APR Calculator

Calculate the annual percentage rate using our APR calculator.

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Annual Percentage Rate (APR)

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How to Calculate the Annual Percentage Rate

The annual percentage rate (APR) is the simple interest rate combined with other fees that the bank may charge you, such as financing fees and prepaid fees. It represents the true cost of borrowing money if a loan is a simple interest loan.

If you are taking out a loan with a relatively high interest rate but low fees, you may end up with a lower APR than a loan with a low interest rate but high fees. This is why it is recommended to compare the APR between two financial institutions as opposed to comparing only the interest rates.

The APR calculator or the APR formula below provides an easy way to do this.

APR Formula

Graphic showing the annual percentage rate formula where APR is equal to the fees plus interest divided by the principal, divided by the number of compounding periods, times 365

You can use the following formula to calculate an annual percentage rate.

APR = \left ( \frac{ \frac{ \text{fees}\ +\ \text{interest} }{ \text{principal} } }{ n } \right ) \times 365

Where:
fees = total fees paid on the loan
interest = total interest paid
principal = initial loan amount
n = loan term in days

Note that the calculator uses the Newton-Raphson method for calculating APR, and it accounts for regular interest payments, so the APR results will differ between the APR formula and the APR calculator.

For example, let’s assume that you are taking out a $5,000 loan that has a 6% interest rate for 2 years. The bank has already notified you that the financing fees will be $200. What will the APR be on this loan?

Before we can use the APR formula above, we should first find what the total interest paid is. We will need to use our simple interest formula below to calculate the total interest.

i = PV × r × t

where:
i = interest
PV = present value
r = interest rate
t = number of periods

i = \$5,000 × 0.06 (6\%) × 2
i = \$600

Now that we have the total interest, we have everything we need to find the APR:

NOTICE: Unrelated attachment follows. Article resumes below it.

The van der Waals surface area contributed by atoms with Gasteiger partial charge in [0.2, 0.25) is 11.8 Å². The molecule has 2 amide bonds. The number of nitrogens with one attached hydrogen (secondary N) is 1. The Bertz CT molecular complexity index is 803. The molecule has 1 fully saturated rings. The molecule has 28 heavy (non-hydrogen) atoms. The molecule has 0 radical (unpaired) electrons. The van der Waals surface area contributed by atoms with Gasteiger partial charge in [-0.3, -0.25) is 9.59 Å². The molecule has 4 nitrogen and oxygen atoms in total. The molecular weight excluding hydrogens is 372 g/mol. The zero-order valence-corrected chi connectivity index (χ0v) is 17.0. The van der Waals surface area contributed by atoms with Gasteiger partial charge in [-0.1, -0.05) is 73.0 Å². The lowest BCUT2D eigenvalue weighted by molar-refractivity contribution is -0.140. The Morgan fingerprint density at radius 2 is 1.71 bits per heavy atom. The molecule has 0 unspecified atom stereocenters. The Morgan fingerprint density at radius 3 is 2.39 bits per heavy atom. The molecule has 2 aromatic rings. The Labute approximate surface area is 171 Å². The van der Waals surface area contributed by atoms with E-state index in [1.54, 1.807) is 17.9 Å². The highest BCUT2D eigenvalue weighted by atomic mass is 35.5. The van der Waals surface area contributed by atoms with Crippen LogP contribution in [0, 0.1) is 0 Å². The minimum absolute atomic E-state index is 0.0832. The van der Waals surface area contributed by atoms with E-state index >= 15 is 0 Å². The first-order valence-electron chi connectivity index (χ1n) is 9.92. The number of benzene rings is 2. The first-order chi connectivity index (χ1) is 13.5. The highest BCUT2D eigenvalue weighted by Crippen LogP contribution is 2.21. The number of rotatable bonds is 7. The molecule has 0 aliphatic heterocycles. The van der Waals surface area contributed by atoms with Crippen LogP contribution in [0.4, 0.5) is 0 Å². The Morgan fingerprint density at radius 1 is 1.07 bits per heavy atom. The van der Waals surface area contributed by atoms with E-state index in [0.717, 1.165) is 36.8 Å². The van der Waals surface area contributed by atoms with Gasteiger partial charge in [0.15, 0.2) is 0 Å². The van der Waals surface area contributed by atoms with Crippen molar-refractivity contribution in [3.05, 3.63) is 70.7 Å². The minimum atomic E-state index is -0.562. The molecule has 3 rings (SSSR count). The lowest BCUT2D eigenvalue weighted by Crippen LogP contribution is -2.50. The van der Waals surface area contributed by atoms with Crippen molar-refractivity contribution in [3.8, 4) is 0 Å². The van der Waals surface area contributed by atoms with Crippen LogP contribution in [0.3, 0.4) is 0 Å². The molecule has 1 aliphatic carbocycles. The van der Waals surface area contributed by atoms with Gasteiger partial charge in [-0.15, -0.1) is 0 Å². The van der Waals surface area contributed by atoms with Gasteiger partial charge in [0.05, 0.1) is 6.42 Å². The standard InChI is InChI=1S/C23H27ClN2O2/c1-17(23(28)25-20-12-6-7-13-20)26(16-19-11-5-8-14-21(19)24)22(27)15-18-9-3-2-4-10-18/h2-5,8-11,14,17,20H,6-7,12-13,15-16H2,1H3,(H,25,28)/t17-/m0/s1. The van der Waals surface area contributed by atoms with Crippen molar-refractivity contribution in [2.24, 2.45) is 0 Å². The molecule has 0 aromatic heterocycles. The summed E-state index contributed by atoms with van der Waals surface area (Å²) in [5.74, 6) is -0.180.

APR = \left ( \frac{ \frac{ \$200\ +\ \$600 }{ \$5,000 } }{ 730 } \right ) \times 365
APR = \left ( \frac{ \frac{ \$800 }{ \$5,000 } }{ 730 } \right ) \times 365
APR = \left ( \frac{ 0.16 }{ 730 } \right ) \times 365
APR = 8\%

When shopping for different loans, it is recommended that you compare the APR between them instead of just the interest rate because the APR represents the true cost of borrowing on a loan.

Let’s look at the following examples to see how we might compare two loans.

You are looking for a $10,000 auto loan for 4 years. Bank A has quoted you a 5% loan with $100 in financing fees, whereas Bank B is willing to offer you a 4% loan but with $600 in financing fees. How can you know which loan would be a better option? We need to compare the APR for both and see which offers a lower APR.

But, again, we first need to calculate the simple total interest so we can plug them into the APR formula.

Interest for Bank A:

i = \$10,000 × 0.05 (5\%) × 4
i = \$2,000

Interest for Bank B:

i = \$10,000 × 0.04 (4\%) × 4
i = \$1,600

Now that we know the total interest, let’s calculate the APR for each loan.

APR for Bank A:

APR = \left ( \frac{ \frac{ \$100\ +\ \$2,000 }{ \$10,000 } }{ 1,460 } \right ) \times 365
APR = \left ( \frac{ \frac{ \$2,100 }{ \$10,000 } }{ 1,460 } \right ) \times 365
APR = \left ( \frac{ 0.21 }{ 1,460 } \right ) \times 365
APR = 5.25\%

APR for Bank B:

APR = \left ( \frac{ \frac{ \$600\ +\ \$1,600 }{ \$10,000 } }{ 1,460 } \right ) \times 365
APR = \left ( \frac{ \frac{ \$2,200 }{ \$10,000 } }{ 1,460 } \right ) \times 365
APR = \left ( \frac{ 0.22 }{ 1,460 } \right ) \times 365
APR = 5.50\%

Since Bank A has the lower APR, this is the loan that is more desirable. This is true even though Bank A has the higher interest rate.

Another way to tell which is better is to compare the interest and financing fees. Bank A charged you $2,000 in interest and $100 in financing fees, for a total of $2,100. Whereas Bank B charged you $1,600 in interest and $600 in financing fees, which totals $2,200.

This again shows that Bank A is preferable to Bank B.

Banks are required to disclose the APR of each loan so that hidden fees do not hit you by surprise.

Annual Percentage Rate Explained

APR on Loans

The APR on loans (with the exception of credit cards as discussed in the next section) is exactly what we have calculated above. The APR includes the total interest and all financing charges.

All else being equal, the riskier the loan, the higher the interest rate and APR will be. For example, auto loans will have a higher interest rate than mortgages because the borrower is more likely to miss payments on their car than their house. Either case is bad, but it is better to have the bank take your car than take your house.